Larger machinery and equipment may contain internal areas where a hazardous environment may occur by design, or as a result of the work being done. A confined space may exist where people require access to a mostly closed area that presents difficult or restricted path of access, where oxygen levels may be depleted or displaced, or where harmful levels of contaminate, such as gas, vapour or dust, exist.
There are legal requirements that must be observed prior to allowing people to enter a confined space. • Training in confined space entry. • Issue of entry permits. • Continuous monitoring and supervision.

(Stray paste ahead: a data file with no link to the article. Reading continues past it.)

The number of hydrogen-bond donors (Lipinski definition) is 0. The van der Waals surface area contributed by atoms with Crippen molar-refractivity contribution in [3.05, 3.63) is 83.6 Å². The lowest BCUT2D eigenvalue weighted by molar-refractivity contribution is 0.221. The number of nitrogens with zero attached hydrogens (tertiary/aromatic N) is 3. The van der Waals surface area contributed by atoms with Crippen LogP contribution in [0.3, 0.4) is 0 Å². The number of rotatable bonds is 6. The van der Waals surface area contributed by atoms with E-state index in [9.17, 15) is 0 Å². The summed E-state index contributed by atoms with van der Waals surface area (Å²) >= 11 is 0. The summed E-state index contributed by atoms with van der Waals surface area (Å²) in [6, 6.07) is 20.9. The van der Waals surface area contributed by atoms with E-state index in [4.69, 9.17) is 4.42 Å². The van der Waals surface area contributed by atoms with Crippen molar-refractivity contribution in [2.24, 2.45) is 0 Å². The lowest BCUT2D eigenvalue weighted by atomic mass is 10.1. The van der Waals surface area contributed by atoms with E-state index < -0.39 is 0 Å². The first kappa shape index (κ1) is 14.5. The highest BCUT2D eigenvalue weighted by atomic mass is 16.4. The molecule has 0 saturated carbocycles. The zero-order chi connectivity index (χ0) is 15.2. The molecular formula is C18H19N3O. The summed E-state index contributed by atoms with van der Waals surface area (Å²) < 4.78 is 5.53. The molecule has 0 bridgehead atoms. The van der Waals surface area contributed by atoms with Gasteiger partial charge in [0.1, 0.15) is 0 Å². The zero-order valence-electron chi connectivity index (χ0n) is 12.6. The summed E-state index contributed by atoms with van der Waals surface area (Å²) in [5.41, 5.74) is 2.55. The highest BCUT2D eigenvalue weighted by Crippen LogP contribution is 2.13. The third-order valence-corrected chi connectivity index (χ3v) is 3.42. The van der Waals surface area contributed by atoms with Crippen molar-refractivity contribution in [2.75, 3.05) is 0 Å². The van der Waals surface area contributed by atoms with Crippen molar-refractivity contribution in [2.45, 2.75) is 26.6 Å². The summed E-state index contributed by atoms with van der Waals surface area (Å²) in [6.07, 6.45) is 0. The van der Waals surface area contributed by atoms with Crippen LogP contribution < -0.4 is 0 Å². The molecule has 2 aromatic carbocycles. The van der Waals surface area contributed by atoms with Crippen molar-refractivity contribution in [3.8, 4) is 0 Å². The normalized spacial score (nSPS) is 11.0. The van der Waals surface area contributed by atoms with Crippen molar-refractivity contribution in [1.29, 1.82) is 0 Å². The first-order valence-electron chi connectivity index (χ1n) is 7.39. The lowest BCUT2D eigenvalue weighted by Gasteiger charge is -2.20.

Administrative controls use systems of work to reduce risk by providing a framework of expected behaviours. Examples are rotation of staff to reduce exposure to a hazard, or a documented safe system of work, such as lockout tagout. These types of controls rely on extensive instruction, information, training and supervision.
• Separating people from non-mechanical hazards is necessary where the emission cannot be controlled at the source through elimination or substitution. Hazardous machinery and equipment emission controls rely largely on isolating of people from the hazardous emission. Hoods, lids, covers or impervious guards (solid barriers that prevent escape of the emission) can serve to contain a number of different types of emissions within machinery and/or equipment.